Okay, so I am going to attempt to explain Sensory Processing Disorder (SPD) in hopes that people will better understand our Cole. We haven't told anyone about our life with SPD other than close friends and family. You start thinking about the labels, be treated differently, etc. and we didn't want any of that for Cole. But, ignoring it doesn't mean it isn't there so hopefully I can explain this in a way that makes some kind of sense!
Copying from the SPD Foundation's website, Sensory processing (sometimes called "sensory integration" or SI) is a term that refers to the way the nervous system receives messages from the senses and turns them into appropriate motor and behavioral responses. Whether you are biting into a hamburger, riding a bicycle, or reading a book, your successful completion of the activity requires processing sensation or "sensory integration." Sensory Processing Disorder (SPD, formerly known as "sensory integration dysfunction") is a condition that exists when sensory signals don't get organized into appropriate responses. Pioneering occupational therapist and neuroscientist A. Jean Ayres, PhD, likened SPD to a neurological "traffic jam" that prevents certain parts of the brain from receiving the information needed to interpret sensory information correctly. A person with SPD finds it difficult to process and act upon information received through the senses, which creates challenges in performing countless everyday tasks. Motor clumsiness, behavioral problems, anxiety, depression, school failure, and other impacts may result if the disorder is not treated effectively.
Also, there are actually 7 senses, not just the 5 that we all learn. I have borrowed from a SPD mother's blog her discription of these senses...
Sight -- Your eyes help you see
Hearing -- Your ears help you hear sound
Touch -- Your skin and fingers help you feel things around you
Taste -- Your tongue and mouth help you determine taste and texture
Smell -- Your nose helps you smell which is closely connected to your taste system
Vestibular -- located in your inner ear, it is the basis for balance and understanding where your body is in relation to its surroundings
Proprioception -- located in the muscles and joints and controls how much pressures is used (pushing and pulling)
Now just imagine that these senses don't work correctly! You smell everything, even things that no one else smells and it is STRONG. You hear everything to the point that you just have to cover your hears. Even the light's buzzing are distracting. You can't go up and down stairs because you feel like you are falling. Not every SPD child struggles with all of these areas and some children struggle more than others. And, a child may struggle in one area for a while, learn how to self-regulate for that area and then struggle with another area. For example, we have done Occupational Therapy with Cole. He did amazing by the way and has since been discharged!!! He doesn't mind messy play anymore and is able to get his hands dirty and sticky and cope. But now smells and clothing seem to bother him more than they used to. When I say smells, like I said earlier, he smells everything, even things that no one else smells and to him they smell awful. Like to the point where they make him gag. Clothing actually hurts to wear. We aren't struggling with this one too bad yet but it I am afraid it is heading in that direction.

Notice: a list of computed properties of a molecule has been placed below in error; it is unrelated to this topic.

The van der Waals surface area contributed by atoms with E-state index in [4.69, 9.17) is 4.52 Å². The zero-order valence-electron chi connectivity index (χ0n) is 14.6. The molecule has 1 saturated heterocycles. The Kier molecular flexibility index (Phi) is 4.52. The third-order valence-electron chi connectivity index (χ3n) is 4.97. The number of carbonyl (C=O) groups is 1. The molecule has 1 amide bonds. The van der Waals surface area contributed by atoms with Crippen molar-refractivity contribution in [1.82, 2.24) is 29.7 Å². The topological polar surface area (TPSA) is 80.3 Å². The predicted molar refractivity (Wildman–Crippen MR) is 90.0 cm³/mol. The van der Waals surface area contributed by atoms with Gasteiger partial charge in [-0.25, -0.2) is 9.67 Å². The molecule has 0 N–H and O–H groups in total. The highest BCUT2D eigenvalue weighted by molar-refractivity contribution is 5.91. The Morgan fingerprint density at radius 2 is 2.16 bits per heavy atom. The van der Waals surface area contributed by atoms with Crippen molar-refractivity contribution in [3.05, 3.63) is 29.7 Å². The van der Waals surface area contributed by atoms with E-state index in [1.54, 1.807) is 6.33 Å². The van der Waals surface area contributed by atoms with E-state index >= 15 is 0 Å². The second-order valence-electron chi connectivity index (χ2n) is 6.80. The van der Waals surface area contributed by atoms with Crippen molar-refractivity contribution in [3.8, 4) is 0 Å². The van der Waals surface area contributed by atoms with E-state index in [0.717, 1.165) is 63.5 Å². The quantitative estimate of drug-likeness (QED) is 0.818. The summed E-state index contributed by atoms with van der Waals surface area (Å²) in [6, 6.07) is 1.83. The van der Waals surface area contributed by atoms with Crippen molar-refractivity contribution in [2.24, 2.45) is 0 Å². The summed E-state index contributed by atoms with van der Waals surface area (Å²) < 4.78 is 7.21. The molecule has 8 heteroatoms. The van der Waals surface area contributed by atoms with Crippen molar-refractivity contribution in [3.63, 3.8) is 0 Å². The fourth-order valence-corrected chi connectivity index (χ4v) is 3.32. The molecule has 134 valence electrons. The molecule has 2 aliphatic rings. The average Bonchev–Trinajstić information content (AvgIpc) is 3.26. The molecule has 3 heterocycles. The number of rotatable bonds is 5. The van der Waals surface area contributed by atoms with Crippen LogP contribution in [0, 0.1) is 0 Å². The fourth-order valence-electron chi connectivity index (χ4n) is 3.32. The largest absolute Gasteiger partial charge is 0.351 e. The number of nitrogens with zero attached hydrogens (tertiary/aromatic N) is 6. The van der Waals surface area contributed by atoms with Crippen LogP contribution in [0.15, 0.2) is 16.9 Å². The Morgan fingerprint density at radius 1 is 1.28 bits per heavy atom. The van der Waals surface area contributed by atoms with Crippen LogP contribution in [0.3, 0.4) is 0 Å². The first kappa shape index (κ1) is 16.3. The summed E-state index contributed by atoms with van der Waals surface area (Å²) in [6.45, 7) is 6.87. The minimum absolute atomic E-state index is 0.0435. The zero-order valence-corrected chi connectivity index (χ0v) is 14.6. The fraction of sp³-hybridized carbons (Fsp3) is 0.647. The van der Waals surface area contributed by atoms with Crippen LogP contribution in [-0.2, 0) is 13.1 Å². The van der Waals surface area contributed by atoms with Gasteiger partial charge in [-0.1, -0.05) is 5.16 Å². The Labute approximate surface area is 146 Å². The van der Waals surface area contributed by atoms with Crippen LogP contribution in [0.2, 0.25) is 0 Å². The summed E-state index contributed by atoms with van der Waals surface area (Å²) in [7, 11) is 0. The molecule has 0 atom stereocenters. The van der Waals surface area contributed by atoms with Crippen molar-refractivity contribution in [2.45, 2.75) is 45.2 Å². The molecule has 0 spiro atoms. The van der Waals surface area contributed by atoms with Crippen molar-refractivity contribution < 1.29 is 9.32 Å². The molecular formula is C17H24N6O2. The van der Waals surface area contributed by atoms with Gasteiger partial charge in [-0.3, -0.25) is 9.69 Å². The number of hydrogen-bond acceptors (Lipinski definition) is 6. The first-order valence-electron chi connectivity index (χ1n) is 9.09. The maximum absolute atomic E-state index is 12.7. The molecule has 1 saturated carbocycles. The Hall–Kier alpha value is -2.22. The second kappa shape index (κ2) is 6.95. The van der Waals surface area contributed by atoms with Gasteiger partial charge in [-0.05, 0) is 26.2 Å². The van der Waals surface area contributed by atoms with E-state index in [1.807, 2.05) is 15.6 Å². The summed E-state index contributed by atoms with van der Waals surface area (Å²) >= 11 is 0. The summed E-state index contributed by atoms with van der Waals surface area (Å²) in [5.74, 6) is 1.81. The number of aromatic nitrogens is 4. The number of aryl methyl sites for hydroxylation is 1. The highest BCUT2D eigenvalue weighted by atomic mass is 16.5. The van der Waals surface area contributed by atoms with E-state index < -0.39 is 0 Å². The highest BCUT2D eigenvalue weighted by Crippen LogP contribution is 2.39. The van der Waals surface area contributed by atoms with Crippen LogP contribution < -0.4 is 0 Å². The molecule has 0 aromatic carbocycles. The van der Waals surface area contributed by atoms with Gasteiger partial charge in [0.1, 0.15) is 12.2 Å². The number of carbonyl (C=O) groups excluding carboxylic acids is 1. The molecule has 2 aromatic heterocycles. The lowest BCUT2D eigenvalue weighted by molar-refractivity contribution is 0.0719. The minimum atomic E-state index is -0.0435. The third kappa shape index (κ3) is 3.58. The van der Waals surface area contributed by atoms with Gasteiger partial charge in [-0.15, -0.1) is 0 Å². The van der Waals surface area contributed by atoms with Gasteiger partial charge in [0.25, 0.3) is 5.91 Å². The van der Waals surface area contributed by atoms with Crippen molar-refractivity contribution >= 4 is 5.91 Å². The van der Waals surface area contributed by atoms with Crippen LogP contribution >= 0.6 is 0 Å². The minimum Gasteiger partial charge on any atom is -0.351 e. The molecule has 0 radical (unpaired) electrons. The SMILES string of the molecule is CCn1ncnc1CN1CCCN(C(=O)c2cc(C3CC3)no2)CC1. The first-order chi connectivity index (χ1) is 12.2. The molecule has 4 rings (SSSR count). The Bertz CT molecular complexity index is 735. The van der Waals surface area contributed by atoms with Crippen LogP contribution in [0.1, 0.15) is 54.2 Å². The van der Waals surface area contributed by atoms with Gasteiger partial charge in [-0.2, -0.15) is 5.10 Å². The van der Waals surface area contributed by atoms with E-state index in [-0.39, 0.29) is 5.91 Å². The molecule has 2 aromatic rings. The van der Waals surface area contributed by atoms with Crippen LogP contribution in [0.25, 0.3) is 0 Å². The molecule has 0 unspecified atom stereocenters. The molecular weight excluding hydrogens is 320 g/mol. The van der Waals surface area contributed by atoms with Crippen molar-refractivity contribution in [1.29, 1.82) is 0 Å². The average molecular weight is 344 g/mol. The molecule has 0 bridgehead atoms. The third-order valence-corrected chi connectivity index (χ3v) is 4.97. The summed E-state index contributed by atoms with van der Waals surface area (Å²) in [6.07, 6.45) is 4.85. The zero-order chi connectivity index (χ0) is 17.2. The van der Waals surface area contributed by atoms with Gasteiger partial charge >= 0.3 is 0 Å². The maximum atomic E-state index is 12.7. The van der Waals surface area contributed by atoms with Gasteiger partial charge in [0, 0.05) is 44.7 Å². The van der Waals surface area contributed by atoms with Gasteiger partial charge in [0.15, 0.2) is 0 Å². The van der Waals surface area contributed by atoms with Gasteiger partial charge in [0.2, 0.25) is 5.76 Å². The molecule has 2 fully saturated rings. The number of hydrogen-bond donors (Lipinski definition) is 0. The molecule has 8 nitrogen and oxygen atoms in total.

And, you can't talk about SPD without addressing the "meltdown" issue. Sometimes when these children are over-stimulated or are just having an "off" day they can meltdown. This isn't the normal tantrum that most people think of. The kids truly can't help it. It is a "flight or fight" reaction and if you have never seen one, just trust me, it is ugly. While the parent may realize what is going on with the child, from the outside it just looks like the child is out of control. We have gotten many looks in public places because of meltdowns. Lot's of well-meaning friends and family say to just punish the behavior or tell him to get over. Oh for it to be that easy!
There is no "cure", only teaching how to cope.
This certainly isn't what we had envisioned for our Cole but it makes his victories that much sweeter! The first time he jumped off a curb without holding on was amazing. The first time he walked in the yard barefoot without flipping was amazing. He can sit in a swing without his feet touching the ground and we are so proud. He played soccer this past fall and he ran with the group and kicked the ball. AMAZING!!! He is so very smart and I am excited for him because I know that God is going to use him in big ways. And there is such relief in knowing that God knew what Cole (and all of us, for that matter) would struggle with even before he was born. There are no mistakes. And God knows what this journey holds for us. We are so so so blessed!
Okay, so that is a little explanation of SPD and while we can only tell you how it has affected our life, I hope that this offers a little better understanding!